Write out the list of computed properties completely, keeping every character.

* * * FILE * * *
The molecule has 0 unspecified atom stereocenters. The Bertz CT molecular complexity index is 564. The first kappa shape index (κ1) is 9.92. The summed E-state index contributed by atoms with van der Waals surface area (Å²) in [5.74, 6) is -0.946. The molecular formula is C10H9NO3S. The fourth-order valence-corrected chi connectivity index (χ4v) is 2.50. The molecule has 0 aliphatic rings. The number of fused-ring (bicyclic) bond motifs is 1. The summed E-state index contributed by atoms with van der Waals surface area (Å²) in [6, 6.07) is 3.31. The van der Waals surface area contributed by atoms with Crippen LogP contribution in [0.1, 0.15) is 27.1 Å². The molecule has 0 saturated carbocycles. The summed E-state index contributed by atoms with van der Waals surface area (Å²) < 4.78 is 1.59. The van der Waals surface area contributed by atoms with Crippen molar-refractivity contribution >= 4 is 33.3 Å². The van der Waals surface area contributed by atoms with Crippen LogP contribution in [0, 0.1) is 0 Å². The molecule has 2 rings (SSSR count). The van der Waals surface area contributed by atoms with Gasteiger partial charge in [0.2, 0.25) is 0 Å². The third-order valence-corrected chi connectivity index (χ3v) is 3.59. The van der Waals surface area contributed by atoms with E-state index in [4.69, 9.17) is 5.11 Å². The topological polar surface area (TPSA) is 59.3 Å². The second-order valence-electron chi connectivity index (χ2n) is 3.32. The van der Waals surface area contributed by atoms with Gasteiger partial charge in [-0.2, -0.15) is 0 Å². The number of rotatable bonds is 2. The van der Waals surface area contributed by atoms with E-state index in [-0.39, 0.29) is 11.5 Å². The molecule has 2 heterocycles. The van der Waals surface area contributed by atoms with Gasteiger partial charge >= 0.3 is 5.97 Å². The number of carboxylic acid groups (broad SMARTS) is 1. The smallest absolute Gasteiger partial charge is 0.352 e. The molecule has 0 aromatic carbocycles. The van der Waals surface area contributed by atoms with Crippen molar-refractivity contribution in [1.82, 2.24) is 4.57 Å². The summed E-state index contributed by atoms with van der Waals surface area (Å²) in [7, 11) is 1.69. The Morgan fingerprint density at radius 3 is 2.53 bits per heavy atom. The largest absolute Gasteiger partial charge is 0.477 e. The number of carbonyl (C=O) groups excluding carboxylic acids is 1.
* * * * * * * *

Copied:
The molecule has 0 unspecified atom stereocenters. The Bertz CT molecular complexity index is 564. The first kappa shape index (κ1) is 9.92. The summed E-state index contributed by atoms with van der Waals surface area (Å²) in [5.74, 6) is -0.946. The molecular formula is C10H9NO3S. The fourth-order valence-corrected chi connectivity index (χ4v) is 2.50. The molecule has 0 aliphatic rings. The number of fused-ring (bicyclic) bond motifs is 1. The summed E-state index contributed by atoms with van der Waals surface area (Å²) in [6, 6.07) is 3.31. The van der Waals surface area contributed by atoms with Crippen LogP contribution in [0.1, 0.15) is 27.1 Å². The molecule has 0 saturated carbocycles. The summed E-state index contributed by atoms with van der Waals surface area (Å²) < 4.78 is 1.59. The van der Waals surface area contributed by atoms with Crippen molar-refractivity contribution >= 4 is 33.3 Å². The van der Waals surface area contributed by atoms with Crippen LogP contribution in [0, 0.1) is 0 Å². The molecule has 2 rings (SSSR count). The van der Waals surface area contributed by atoms with Gasteiger partial charge in [0.2, 0.25) is 0 Å². The third-order valence-corrected chi connectivity index (χ3v) is 3.59. The van der Waals surface area contributed by atoms with E-state index in [4.69, 9.17) is 5.11 Å². The topological polar surface area (TPSA) is 59.3 Å². The second-order valence-electron chi connectivity index (χ2n) is 3.32. The van der Waals surface area contributed by atoms with Gasteiger partial charge in [-0.2, -0.15) is 0 Å². The number of rotatable bonds is 2. The van der Waals surface area contributed by atoms with E-state index in [-0.39, 0.29) is 11.5 Å². The molecule has 2 heterocycles. The van der Waals surface area contributed by atoms with Gasteiger partial charge >= 0.3 is 5.97 Å². The number of carboxylic acid groups (broad SMARTS) is 1. The smallest absolute Gasteiger partial charge is 0.352 e. The molecule has 0 aromatic carbocycles. The van der Waals surface area contributed by atoms with Crippen molar-refractivity contribution in [1.82, 2.24) is 4.57 Å². The summed E-state index contributed by atoms with van der Waals surface area (Å²) in [7, 11) is 1.69. The Morgan fingerprint density at radius 3 is 2.53 bits per heavy atom. The largest absolute Gasteiger partial charge is 0.477 e. The number of carbonyl (C=O) groups excluding carboxylic acids is 1.